This article may require copy editing for grammar, style, cohesion, tone, or spelling. (September 2022)
|Founded||2nd century CE|
Henry Walter Bellew
|Official name||Archaeological Site of Ranigat|
Ranigat (Pashto: راني ګټ) is a collection of 2nd century CE Buddhist ruins spread over an area of 4 square kilometers which dates from the Gandhara civilization. Ranigat is located in Buner Valley of Pakistan's Khyber Pakhtunkhwa province.
According to archeologists, Ranigat remained the center of Buddhist art and culture for centuries. Ranigat has been a celebrated part of folklore, with songs and stories having been written about it.
Rani Gatt (lit. the queen of stones in Pashto) is a 2500-year-old Buddhist archaeological site belonging to the Gandahara civilization located in Buner District of Khyber Pakhtunkhwa, Pakistan. Ranigat is a good example of the Buddhist past of the area. The site is located on top of a hill, accessible by climbing the stairs constructed by the Japanese. The main attractions include; Stupas, a big rock erected by the ancient people at some distance that they probably used to worship. The city or the town was beautifully designed and stones from the local mountains have been extensively used. Ranigat is easily accessible through M1 and N35. It is about 20 km away from Swabi and 100 km from Peshawar and Islamabad.
The word Ranigat is the combination of two different languages ‘Rani’ and ‘gat’. ‘Rani’ is a Hindi word that means ‘Queen’ while ‘gat’ is a Pashto word which means a ‘huge rock’, hence the archaeological site of Ranigat, meaning "Queen's Rock". The referenced rock is on top of a mountain that is visible from far distances.
According to the archeologists, Ranigat, a developed state, remained the center of Buddhist art and culture for centuries.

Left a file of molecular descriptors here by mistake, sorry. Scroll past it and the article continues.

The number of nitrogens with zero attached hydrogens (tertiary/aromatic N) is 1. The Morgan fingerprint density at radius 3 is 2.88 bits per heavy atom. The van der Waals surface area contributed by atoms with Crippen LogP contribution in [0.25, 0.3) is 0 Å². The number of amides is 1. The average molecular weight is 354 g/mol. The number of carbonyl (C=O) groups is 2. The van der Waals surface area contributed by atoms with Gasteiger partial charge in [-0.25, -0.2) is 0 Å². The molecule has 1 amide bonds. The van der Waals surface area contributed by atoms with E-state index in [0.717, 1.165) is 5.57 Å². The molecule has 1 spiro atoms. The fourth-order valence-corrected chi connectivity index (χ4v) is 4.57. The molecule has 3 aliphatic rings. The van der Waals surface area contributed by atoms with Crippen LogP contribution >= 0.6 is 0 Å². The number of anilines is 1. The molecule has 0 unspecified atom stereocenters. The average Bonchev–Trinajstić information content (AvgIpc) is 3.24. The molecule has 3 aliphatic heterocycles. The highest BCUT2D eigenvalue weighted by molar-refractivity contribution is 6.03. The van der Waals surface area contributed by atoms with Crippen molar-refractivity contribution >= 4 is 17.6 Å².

Ranigat, belonging to the period of first-sixth century AD and protected under the Antiquities Act 1975, has been a celebrated part of folklore – songs and stories of which still echo from the coffee-hued ruins in Totalai in the Buner District of Khyber Pakhtunkhwa, Pakistan. The site of Ranigat is situated on top of a ridge, where the remains of the region's largest Buddhist monastic complex reside. Structures on the site include stupas, monasteries, shrines, drainage networks, and other buildings. Ranigat is a 2500-year-old Buddhist archaeological site belonging to the Gandhara civilization and is a good evidence of the Buddhist past of the area.
The site is located in Nogram village of District Buner and can be reached by a small road from Nogram where an ample parking space for about 15 cars is available. From parking there are 500 stairs to the site constructed by the Japanese government. The main attractions include; Stupas, monasteries, drainage systems, and a big rock erected by the ancient people at some distance that they probably used to worship. The city was beautifully designed and stones from the local mountains have been extensively used. Ranigat is easily accessible through M1 or (Motorway) or N35. It is about 20 km away from Swabi and 100 km from Peshawar or Islamabad.
It is a big stone atop the local hill and partitions the two districts, Swabi and Buner district in the Khyber Pakhtoonkhawa province. The height of the Rani Gatt is roughly 40 meters and its width is almost 25 meters, giving the look of a small minaret. The local people visit this place and enjoy the wonderful view of the small, beautiful, and green villages of the district.
Under excavation by a joint UNESCO-Japanese team since the 1980s, the site has had issues related to vandalism. The site is now under surveillance and is surrounded by a barbed-wire fence.
- "Ranigat: Mystical beauty of ancient Buddhist ruins - Pakistan - DAWN.COM".
- "Rani definition and meaning | Collins English Dictionary". www.collinsdictionary.com. Retrieved 2020-07-18.
- Archaeological Site of Ranigat - UNESCO World Heritage Centre
- Ranigat: 2nd to 6th Century AD
- Archaeological Site of Ranigat - UNESCO World Heritage Centre Retrieved 2009-03-03.
- Ranigat: 2nd to 6th Century AD Retrieved 2009-03-03.
- UNESCO Report on Ranigat
- RaniGat on Facebook